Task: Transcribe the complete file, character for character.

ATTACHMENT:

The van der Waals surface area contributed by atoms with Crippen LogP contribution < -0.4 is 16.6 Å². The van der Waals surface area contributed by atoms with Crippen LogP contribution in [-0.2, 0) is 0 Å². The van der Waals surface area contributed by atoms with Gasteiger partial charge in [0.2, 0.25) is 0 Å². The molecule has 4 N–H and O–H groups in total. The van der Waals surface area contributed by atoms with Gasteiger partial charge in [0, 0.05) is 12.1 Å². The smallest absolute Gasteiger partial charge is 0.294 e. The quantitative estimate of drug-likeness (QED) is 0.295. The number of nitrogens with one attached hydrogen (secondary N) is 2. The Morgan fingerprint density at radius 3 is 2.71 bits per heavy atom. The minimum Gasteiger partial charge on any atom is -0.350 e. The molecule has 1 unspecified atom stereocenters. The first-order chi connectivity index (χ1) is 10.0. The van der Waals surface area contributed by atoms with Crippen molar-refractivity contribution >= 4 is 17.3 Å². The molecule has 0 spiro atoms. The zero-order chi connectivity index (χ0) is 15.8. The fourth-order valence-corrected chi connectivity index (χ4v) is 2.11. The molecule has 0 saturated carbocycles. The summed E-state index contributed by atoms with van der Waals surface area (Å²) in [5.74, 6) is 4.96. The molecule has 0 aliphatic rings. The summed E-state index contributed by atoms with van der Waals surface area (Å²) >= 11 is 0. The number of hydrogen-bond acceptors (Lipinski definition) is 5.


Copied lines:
The van der Waals surface area contributed by atoms with Crippen LogP contribution < -0.4 is 16.6 Å². The van der Waals surface area contributed by atoms with Crippen LogP contribution in [-0.2, 0) is 0 Å². The van der Waals surface area contributed by atoms with Gasteiger partial charge in [0.2, 0.25) is 0 Å². The molecule has 4 N–H and O–H groups in total. The van der Waals surface area contributed by atoms with Gasteiger partial charge in [0, 0.05) is 12.1 Å². The smallest absolute Gasteiger partial charge is 0.294 e. The quantitative estimate of drug-likeness (QED) is 0.295. The number of nitrogens with one attached hydrogen (secondary N) is 2. The Morgan fingerprint density at radius 3 is 2.71 bits per heavy atom. The minimum Gasteiger partial charge on any atom is -0.350 e. The molecule has 1 unspecified atom stereocenters. The first-order chi connectivity index (χ1) is 10.0. The van der Waals surface area contributed by atoms with Crippen molar-refractivity contribution >= 4 is 17.3 Å². The molecule has 0 spiro atoms. The zero-order chi connectivity index (χ0) is 15.8. The fourth-order valence-corrected chi connectivity index (χ4v) is 2.11. The molecule has 0 saturated carbocycles. The summed E-state index contributed by atoms with van der Waals surface area (Å²) in [5.74, 6) is 4.96. The molecule has 0 aliphatic rings. The summed E-state index contributed by atoms with van der Waals surface area (Å²) >= 11 is 0. The number of hydrogen-bond acceptors (Lipinski definition) is 5.